Who can apply for citizenship by marriage?
You can apply for citizenship by marriage if you are married or in a civil partnership with someone who is a British citizen. You must also:
- Be over the age of 18
- Have lived in the UK for the past three years, and do not have excessive absences in that period
- Have been granted indefinite leave to remain or permanent residence here
- Be of good character, proven by two referees
You must also prove that:
- You can speak English, Welsh or Scottish Gaelic to an intermediate level, B1 CEFR
- You were in the UK exactly three years before the day the Home Office receives your application
- You have passed the Life in the UK test
- You have not lived in the UK in breach of immigration laws for a period of up to 10 years preceding the date of your naturalisation application
- You are of good character, details of which are found in naturalisation guidance
If you’re from the European Economic Area (EEA), you must be able to produce confirmation that you hold permanent residence in the UK in accordance with EEA regulations and have since obtained settled status under the EU Settlement Scheme.
How long do I need to be married before applying for citizenship?
If you are married to or in a civil partnership with a British citizen, you can apply for British citizenship by ‘naturalisation’ if you have lived in the UK for at least three years before the date of your application. You should also have been granted indefinite leave to remain in the UK. Keep in mind that immigration rules and policies can change, so it is advisable to consult expert immigration lawyers – such as those at Latitude – for the most current information on how to obtain British citizenship.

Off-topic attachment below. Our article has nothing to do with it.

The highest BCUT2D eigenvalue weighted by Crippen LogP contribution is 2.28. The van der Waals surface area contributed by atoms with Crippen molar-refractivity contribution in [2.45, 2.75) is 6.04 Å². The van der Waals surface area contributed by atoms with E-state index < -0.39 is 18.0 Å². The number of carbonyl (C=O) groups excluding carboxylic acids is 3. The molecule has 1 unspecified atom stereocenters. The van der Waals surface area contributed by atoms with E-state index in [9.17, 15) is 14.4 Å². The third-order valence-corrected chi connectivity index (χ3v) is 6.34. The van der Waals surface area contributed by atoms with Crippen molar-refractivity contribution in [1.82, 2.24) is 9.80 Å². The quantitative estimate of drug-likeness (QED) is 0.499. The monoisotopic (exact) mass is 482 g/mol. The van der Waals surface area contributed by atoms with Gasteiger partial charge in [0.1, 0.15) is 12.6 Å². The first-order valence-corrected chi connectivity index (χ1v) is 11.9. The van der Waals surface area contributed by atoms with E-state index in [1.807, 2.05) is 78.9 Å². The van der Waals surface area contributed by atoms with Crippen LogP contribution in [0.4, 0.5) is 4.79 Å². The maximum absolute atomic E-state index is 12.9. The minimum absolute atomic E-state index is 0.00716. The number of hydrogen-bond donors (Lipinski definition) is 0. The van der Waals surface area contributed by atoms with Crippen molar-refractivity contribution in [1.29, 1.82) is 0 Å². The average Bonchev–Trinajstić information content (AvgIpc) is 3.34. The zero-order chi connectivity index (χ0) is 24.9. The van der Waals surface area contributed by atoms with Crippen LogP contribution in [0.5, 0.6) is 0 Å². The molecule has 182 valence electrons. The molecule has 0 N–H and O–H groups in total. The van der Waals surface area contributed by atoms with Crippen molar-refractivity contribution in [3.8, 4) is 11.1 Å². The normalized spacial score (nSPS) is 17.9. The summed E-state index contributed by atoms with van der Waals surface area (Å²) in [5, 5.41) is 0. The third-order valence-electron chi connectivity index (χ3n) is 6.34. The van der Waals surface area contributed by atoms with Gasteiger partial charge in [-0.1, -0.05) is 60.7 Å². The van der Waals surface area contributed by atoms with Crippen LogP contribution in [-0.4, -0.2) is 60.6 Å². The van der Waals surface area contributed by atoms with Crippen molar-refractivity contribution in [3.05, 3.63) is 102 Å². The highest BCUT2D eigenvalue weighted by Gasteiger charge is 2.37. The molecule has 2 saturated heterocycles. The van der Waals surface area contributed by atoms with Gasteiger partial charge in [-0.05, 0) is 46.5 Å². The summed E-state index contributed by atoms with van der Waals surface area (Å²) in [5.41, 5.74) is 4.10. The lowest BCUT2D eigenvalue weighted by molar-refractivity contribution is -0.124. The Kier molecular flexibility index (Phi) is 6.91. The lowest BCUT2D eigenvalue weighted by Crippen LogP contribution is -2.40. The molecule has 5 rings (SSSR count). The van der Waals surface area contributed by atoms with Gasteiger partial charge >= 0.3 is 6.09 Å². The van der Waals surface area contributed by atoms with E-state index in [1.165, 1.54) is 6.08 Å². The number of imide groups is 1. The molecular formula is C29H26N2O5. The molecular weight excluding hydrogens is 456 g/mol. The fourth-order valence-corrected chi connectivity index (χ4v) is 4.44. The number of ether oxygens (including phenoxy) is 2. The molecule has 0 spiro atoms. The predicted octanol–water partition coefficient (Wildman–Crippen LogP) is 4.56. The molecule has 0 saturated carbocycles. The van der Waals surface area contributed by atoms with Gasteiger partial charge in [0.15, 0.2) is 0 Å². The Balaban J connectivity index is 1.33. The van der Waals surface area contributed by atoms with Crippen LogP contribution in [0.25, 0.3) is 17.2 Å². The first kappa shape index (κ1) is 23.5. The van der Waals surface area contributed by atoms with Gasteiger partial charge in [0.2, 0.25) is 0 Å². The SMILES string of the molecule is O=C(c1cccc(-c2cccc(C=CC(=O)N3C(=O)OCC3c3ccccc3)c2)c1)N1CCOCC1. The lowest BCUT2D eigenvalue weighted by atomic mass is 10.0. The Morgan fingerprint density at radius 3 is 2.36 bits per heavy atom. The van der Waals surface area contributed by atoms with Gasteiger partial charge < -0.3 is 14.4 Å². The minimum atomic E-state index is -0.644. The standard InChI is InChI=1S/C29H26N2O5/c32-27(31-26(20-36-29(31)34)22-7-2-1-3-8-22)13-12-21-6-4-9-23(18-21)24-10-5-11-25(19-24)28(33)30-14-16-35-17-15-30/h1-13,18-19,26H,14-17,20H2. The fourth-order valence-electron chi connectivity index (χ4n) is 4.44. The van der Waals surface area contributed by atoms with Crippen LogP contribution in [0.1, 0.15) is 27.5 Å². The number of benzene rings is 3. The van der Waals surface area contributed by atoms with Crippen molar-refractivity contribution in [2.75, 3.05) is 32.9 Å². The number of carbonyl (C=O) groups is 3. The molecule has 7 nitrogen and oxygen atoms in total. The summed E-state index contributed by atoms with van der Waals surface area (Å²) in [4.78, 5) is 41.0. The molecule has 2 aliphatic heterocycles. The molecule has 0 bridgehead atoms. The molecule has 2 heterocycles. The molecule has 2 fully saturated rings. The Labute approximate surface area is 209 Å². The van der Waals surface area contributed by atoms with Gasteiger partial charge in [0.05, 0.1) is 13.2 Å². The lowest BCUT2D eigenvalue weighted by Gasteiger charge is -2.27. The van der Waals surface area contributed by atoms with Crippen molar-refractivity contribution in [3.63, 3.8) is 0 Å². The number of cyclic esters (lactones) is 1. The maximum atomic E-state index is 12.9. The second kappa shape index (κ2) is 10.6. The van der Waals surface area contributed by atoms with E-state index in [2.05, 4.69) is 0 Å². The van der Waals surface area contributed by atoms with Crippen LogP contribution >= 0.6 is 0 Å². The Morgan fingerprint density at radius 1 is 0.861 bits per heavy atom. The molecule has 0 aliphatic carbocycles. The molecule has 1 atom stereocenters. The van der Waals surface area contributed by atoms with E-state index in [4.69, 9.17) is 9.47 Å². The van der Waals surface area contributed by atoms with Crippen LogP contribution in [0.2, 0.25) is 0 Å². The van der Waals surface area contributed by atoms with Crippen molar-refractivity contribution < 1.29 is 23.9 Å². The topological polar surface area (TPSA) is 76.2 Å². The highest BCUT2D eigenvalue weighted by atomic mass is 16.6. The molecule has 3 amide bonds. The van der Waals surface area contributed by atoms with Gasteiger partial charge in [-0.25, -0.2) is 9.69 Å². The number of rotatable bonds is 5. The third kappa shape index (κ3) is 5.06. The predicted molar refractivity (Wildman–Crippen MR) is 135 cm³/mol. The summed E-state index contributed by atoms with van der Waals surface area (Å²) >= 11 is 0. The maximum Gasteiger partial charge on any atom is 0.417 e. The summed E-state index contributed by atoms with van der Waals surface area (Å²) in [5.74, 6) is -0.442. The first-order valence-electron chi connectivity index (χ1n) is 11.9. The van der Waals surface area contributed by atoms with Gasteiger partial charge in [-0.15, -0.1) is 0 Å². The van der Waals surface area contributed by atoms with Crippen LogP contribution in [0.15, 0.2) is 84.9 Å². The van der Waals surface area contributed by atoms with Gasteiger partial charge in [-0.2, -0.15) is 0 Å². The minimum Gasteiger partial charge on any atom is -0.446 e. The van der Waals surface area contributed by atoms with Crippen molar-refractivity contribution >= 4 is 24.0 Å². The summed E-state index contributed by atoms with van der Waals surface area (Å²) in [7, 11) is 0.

Can I apply for citizenship if I’m in a civil partnership or unmarried partnership?
You can apply for British citizenship if you’re in a civil partnership. The requirements are generally the same as those for people who are married to British citizens. You would typically need to have lived in the UK for at least three years and have indefinite leave to remain or settled status.
For those in an unmarried partnership, the situation is slightly different. Being in an unmarried partnership does not grant you any specific advantages for citizenship applications. You would generally need to meet the standard requirements for naturalisation, which usually include living in the UK for at least five years and having indefinite leave to remain for at least one year before applying for citizenship.
Who can be a British citizenship referee?
You will require two referees to confirm that you are of good character. One must be a British passport holder over the age of 25; the other must be a professional person, not necessarily British.
A referee cannot be your British spouse or anyone personally related to you. They also cannot be the lawyer who is handling your citizenship application.